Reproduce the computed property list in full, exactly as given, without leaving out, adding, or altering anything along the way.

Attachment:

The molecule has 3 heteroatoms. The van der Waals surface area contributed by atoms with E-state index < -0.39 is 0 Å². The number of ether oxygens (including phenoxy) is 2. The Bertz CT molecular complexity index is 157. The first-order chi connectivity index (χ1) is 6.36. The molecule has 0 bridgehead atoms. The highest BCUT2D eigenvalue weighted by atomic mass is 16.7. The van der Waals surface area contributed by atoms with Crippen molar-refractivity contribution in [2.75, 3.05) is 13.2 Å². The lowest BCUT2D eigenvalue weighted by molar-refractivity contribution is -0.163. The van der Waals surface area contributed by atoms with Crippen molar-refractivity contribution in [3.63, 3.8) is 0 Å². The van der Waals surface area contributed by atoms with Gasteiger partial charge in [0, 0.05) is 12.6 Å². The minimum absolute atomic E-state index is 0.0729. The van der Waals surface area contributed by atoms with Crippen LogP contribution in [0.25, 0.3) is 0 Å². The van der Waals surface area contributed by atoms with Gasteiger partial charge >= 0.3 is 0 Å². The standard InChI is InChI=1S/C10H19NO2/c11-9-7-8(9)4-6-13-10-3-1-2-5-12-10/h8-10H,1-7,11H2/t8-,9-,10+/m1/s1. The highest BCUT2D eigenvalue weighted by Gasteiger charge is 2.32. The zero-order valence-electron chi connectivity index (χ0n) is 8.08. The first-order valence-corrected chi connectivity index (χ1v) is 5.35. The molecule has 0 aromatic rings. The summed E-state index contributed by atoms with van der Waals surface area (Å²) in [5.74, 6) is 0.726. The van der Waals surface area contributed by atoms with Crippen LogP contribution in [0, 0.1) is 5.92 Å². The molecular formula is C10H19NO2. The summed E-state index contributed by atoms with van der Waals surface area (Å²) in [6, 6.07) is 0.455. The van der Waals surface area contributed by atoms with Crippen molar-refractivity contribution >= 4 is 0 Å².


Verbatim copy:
The molecule has 3 heteroatoms. The van der Waals surface area contributed by atoms with E-state index < -0.39 is 0 Å². The number of ether oxygens (including phenoxy) is 2. The Bertz CT molecular complexity index is 157. The first-order chi connectivity index (χ1) is 6.36. The molecule has 0 bridgehead atoms. The highest BCUT2D eigenvalue weighted by atomic mass is 16.7. The van der Waals surface area contributed by atoms with Crippen molar-refractivity contribution in [2.75, 3.05) is 13.2 Å². The lowest BCUT2D eigenvalue weighted by molar-refractivity contribution is -0.163. The van der Waals surface area contributed by atoms with Crippen molar-refractivity contribution in [3.63, 3.8) is 0 Å². The van der Waals surface area contributed by atoms with Gasteiger partial charge in [0, 0.05) is 12.6 Å². The minimum absolute atomic E-state index is 0.0729. The van der Waals surface area contributed by atoms with Crippen LogP contribution in [0.25, 0.3) is 0 Å². The van der Waals surface area contributed by atoms with Gasteiger partial charge >= 0.3 is 0 Å². The standard InChI is InChI=1S/C10H19NO2/c11-9-7-8(9)4-6-13-10-3-1-2-5-12-10/h8-10H,1-7,11H2/t8-,9-,10+/m1/s1. The highest BCUT2D eigenvalue weighted by Gasteiger charge is 2.32. The zero-order valence-electron chi connectivity index (χ0n) is 8.08. The first-order valence-corrected chi connectivity index (χ1v) is 5.35. The molecule has 0 aromatic rings. The summed E-state index contributed by atoms with van der Waals surface area (Å²) in [5.74, 6) is 0.726. The van der Waals surface area contributed by atoms with Crippen LogP contribution in [0, 0.1) is 5.92 Å². The molecular formula is C10H19NO2. The summed E-state index contributed by atoms with van der Waals surface area (Å²) in [6, 6.07) is 0.455. The van der Waals surface area contributed by atoms with Crippen molar-refractivity contribution >= 4 is 0 Å².